Which Joe gave his name to ‘sloppy joes’? We look at five interesting sandwiches and their lexical origins.
1A domesticated tailless South American cavy, originally raised for food. It no longer occurs in the wild and is now typically kept as a pet or for laboratory research.
- ‘They were followed by a guinea pig, a hedgehog, a manatee, and a whale, which are considered to be the core member species of the mammalian radiation.’
- ‘It seems that not all rodents in those days were cute little balls of fur like your daughter's guinea pig.’
- ‘And even though the guinea pig was ten times the size of a normal guinea pig, it accepted the carrot hungrily and walked off happily.’
- ‘As the water rose, the guinea pig rose too, although it ordinarily doesn't stand around on its hind legs, but rather squats like a hare or a rabbit.’
- ‘A major debate was raised by the claim that ‘the guinea pig is not a rodent’.’
- ‘We have two kids (boy and girl, ages 10 and 12), a dog, a guinea pig, and a South African claw-toed frog.’
- ‘There was an uncleaned guinea pig cage in the corner, with a sleeping guinea pig living in its own filth.’
- ‘The animals, a meerkat and a guinea pig, cannot bear to be apart from each other and whine uncontrollably when they are parted.’
- ‘The domestic guinea pig, Cavia porcellus, now found worldwide in captivity, has been bred for meat for more than three thousand years in South America.’
- ‘We take English for granted, but if we explore its paradoxes, we find that quicksand can work slowly, boxing rings are square and a guinea pig is neither from Guinea nor is it a pig.’
- ‘Yes, she did, but it was not a guinea pig, it was a cat.’
- ‘In addition we are raising eight sheep, a llama, a dog, two rabbits, a rat, and a guinea pig.’
- ‘Most people are familiar with mice, rats, hamsters, and guinea pigs, which are commonly kept as pets.’
- ‘There is no way on earth that, if PK gets mice (or hamsters, or a guinea pig, or a rabbit) that the cat is not going to end up making very short work of the thing.’
- ‘Hamsters, gerbils and guinea pigs were more represented amongst the under-11 owners.’
- ‘Closer in appearance to the guinea pig than the reviled rat, the mammal likely fed on sea grass in ancient lagoons near the northwestern Venezuelan coast.’
- ‘The collection of paintings include performing horses, elephants, sheep, hyenas, snakes, birds and a guinea pig.’
- ‘At school, our classroom had a small rodent zoo consisting of two rabbits, three hamsters, a litter of baby gerbils and a guinea pig.’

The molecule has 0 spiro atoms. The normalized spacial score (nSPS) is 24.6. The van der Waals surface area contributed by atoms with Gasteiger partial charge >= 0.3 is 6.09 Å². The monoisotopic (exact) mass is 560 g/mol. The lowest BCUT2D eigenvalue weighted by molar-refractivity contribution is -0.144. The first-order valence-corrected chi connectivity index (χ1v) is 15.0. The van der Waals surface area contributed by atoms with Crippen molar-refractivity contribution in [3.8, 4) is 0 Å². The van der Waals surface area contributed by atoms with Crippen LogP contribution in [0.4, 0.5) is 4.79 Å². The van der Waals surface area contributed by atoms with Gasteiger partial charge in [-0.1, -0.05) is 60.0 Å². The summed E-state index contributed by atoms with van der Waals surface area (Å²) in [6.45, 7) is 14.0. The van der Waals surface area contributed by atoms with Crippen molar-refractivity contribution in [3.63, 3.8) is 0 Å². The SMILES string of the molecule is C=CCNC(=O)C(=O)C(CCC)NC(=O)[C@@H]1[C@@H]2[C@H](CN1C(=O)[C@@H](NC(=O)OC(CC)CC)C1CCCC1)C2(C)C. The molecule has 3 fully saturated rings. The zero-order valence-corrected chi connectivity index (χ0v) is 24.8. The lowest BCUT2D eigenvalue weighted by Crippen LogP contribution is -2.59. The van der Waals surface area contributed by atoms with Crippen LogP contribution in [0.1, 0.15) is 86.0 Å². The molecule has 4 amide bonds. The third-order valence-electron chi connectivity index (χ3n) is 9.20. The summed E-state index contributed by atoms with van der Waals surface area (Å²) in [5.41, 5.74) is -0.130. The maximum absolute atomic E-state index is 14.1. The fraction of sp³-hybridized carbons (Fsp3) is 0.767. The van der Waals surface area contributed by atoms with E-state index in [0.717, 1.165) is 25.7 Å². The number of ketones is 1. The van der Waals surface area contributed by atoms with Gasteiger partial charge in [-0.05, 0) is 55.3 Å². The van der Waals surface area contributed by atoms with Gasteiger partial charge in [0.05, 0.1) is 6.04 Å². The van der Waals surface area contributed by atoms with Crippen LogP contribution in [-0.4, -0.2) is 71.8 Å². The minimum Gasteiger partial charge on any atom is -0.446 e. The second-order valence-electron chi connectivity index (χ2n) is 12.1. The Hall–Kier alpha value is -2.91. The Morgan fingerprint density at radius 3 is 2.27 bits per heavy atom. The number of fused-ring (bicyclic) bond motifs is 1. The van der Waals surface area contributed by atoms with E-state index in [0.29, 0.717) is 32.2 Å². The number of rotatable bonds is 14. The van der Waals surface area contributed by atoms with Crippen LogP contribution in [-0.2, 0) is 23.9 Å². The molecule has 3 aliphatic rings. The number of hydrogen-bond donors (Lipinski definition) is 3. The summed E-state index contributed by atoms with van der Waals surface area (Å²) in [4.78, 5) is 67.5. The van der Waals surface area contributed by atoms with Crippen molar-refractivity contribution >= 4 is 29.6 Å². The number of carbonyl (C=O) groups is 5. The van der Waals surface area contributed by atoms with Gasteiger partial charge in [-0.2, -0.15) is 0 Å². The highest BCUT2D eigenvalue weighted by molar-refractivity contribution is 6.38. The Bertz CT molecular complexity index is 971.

- ‘It is an advantage that Joanne will depend on, to pursue her career choice, when she is exiled from her father's laboratory for showing compassion by releasing a caged guinea pig.’
- ‘Individual wild guinea pigs and California ground squirrels spend more time alert when foraging far from shrub or tree cover.’
- 1.1 A person or thing used as a subject for experiment.
subject, participant, case, client, patientView synonyms
- ‘Many works depict the artists themselves as guinea pigs undergoing experiments such as hypnosis.’
- ‘Were HIV-positive infants and children in the Manhattan foster care system used as guinea pigs in medical experiments?’
- ‘The worst was when you became a guinea pig for a hazardous experiment, and not even the lightest punishment was endurable.’
- ‘No community in America deserves to be the guinea pig for social experimentation in the care and feeding of violent sex criminals.’
- ‘A cancer sufferer from Greater Manchester, for whom all conventional treatments have failed, has volunteered to become the world's first guinea pig for a possible new cure.’
- ‘But the guinea pigs in this experiment are human beings.’
- ‘Meanwhile Fiona patiently served time as his food-tasting guinea pig and joined him on rare holidays to France to sample that nation's culinary secrets.’
- ‘Lucy was beginning to feel like a guinea pig for a scientific experiment.’
- ‘The Dutch government is volunteering as a guinea pig.’
- ‘Nicaragua has been a hapless guinea pig for a neo-liberal and neo-conservative experiment - if one can call it that.’
- ‘The way I was planning this spiritual experiment, I would have been the sole guinea pig.’
- ‘I decided to conduct an experiment, as both scientist and guinea pig.’
- ‘The early study of carbon dioxide also gave rise to the expression to be a guinea pig, meaning to subject oneself to an experiment.’
- ‘After all, we do not want to use ‘real-life’ pupils as guinea pigs for educational experiments.’
- ‘Walker volunteered to act as a human guinea pig for these experiments, as did 400m runner Mark Richardson and one other athlete.’
- ‘To find out how it worked, my husband David, a senior manager of an internet company, volunteered to be the guinea pig for Just the Job.’
- ‘He made an experiment using his body as the guinea pig.’
- ‘I feel as though our children are being used as guinea pigs for a scientific experiment.’
- ‘I'm going to be a guinea pig in a kind of experiment, he tells me.’
- ‘Soldiers, as if they don't have enough to worry about, are often the guinea pigs for military experiments.’
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